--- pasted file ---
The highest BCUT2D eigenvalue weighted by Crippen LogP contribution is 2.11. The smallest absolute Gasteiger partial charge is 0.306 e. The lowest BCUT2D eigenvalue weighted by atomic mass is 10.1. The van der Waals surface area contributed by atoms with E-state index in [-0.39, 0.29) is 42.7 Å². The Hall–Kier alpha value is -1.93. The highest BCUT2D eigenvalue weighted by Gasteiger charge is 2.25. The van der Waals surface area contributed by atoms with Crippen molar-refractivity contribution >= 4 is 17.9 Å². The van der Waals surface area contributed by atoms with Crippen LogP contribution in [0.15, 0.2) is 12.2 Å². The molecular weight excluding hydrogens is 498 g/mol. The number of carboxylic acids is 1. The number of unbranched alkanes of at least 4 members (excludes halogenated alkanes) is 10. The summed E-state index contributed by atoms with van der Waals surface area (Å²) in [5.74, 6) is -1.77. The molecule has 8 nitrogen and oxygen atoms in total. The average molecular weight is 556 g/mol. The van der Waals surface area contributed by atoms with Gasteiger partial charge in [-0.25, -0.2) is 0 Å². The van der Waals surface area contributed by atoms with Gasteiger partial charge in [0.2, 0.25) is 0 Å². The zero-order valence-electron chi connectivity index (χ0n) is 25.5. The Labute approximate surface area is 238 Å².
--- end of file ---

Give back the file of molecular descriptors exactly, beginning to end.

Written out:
The highest BCUT2D eigenvalue weighted by Crippen LogP contribution is 2.11. The smallest absolute Gasteiger partial charge is 0.306 e. The lowest BCUT2D eigenvalue weighted by atomic mass is 10.1. The van der Waals surface area contributed by atoms with E-state index in [-0.39, 0.29) is 42.7 Å². The Hall–Kier alpha value is -1.93. The highest BCUT2D eigenvalue weighted by Gasteiger charge is 2.25. The van der Waals surface area contributed by atoms with Crippen molar-refractivity contribution >= 4 is 17.9 Å². The van der Waals surface area contributed by atoms with Crippen LogP contribution in [0.15, 0.2) is 12.2 Å². The molecular weight excluding hydrogens is 498 g/mol. The number of carboxylic acids is 1. The number of unbranched alkanes of at least 4 members (excludes halogenated alkanes) is 10. The summed E-state index contributed by atoms with van der Waals surface area (Å²) in [5.74, 6) is -1.77. The molecule has 8 nitrogen and oxygen atoms in total. The average molecular weight is 556 g/mol. The van der Waals surface area contributed by atoms with Gasteiger partial charge in [-0.25, -0.2) is 0 Å². The van der Waals surface area contributed by atoms with Gasteiger partial charge in [0.2, 0.25) is 0 Å². The zero-order valence-electron chi connectivity index (χ0n) is 25.5. The Labute approximate surface area is 238 Å².